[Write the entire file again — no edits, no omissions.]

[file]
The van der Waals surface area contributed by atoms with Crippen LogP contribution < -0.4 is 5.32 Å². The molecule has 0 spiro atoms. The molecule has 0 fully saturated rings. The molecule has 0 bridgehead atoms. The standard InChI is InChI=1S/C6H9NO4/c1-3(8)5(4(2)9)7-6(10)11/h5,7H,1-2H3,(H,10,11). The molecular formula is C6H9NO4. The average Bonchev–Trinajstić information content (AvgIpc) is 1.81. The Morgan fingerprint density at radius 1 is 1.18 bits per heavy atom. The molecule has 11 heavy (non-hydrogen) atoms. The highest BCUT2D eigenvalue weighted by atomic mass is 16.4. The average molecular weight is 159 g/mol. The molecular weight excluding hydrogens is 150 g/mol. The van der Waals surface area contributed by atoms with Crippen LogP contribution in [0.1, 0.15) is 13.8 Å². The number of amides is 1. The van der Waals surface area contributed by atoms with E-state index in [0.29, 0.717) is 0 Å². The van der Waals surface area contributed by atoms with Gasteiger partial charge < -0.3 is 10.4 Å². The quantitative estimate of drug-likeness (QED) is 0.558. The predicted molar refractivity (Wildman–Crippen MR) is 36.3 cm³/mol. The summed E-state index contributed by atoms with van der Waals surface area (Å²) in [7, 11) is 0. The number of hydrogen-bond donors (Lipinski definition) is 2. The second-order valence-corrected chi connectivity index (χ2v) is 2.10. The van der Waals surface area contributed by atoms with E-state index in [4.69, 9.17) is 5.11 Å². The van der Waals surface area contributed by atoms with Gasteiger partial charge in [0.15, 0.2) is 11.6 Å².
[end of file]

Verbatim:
The van der Waals surface area contributed by atoms with Crippen LogP contribution < -0.4 is 5.32 Å². The molecule has 0 spiro atoms. The molecule has 0 fully saturated rings. The molecule has 0 bridgehead atoms. The standard InChI is InChI=1S/C6H9NO4/c1-3(8)5(4(2)9)7-6(10)11/h5,7H,1-2H3,(H,10,11). The molecular formula is C6H9NO4. The average Bonchev–Trinajstić information content (AvgIpc) is 1.81. The Morgan fingerprint density at radius 1 is 1.18 bits per heavy atom. The molecule has 11 heavy (non-hydrogen) atoms. The highest BCUT2D eigenvalue weighted by atomic mass is 16.4. The average molecular weight is 159 g/mol. The molecular weight excluding hydrogens is 150 g/mol. The van der Waals surface area contributed by atoms with Crippen LogP contribution in [0.1, 0.15) is 13.8 Å². The number of amides is 1. The van der Waals surface area contributed by atoms with E-state index in [0.29, 0.717) is 0 Å². The van der Waals surface area contributed by atoms with Gasteiger partial charge < -0.3 is 10.4 Å². The quantitative estimate of drug-likeness (QED) is 0.558. The predicted molar refractivity (Wildman–Crippen MR) is 36.3 cm³/mol. The summed E-state index contributed by atoms with van der Waals surface area (Å²) in [7, 11) is 0. The number of hydrogen-bond donors (Lipinski definition) is 2. The second-order valence-corrected chi connectivity index (χ2v) is 2.10. The van der Waals surface area contributed by atoms with E-state index in [4.69, 9.17) is 5.11 Å². The van der Waals surface area contributed by atoms with Gasteiger partial charge in [0.15, 0.2) is 11.6 Å².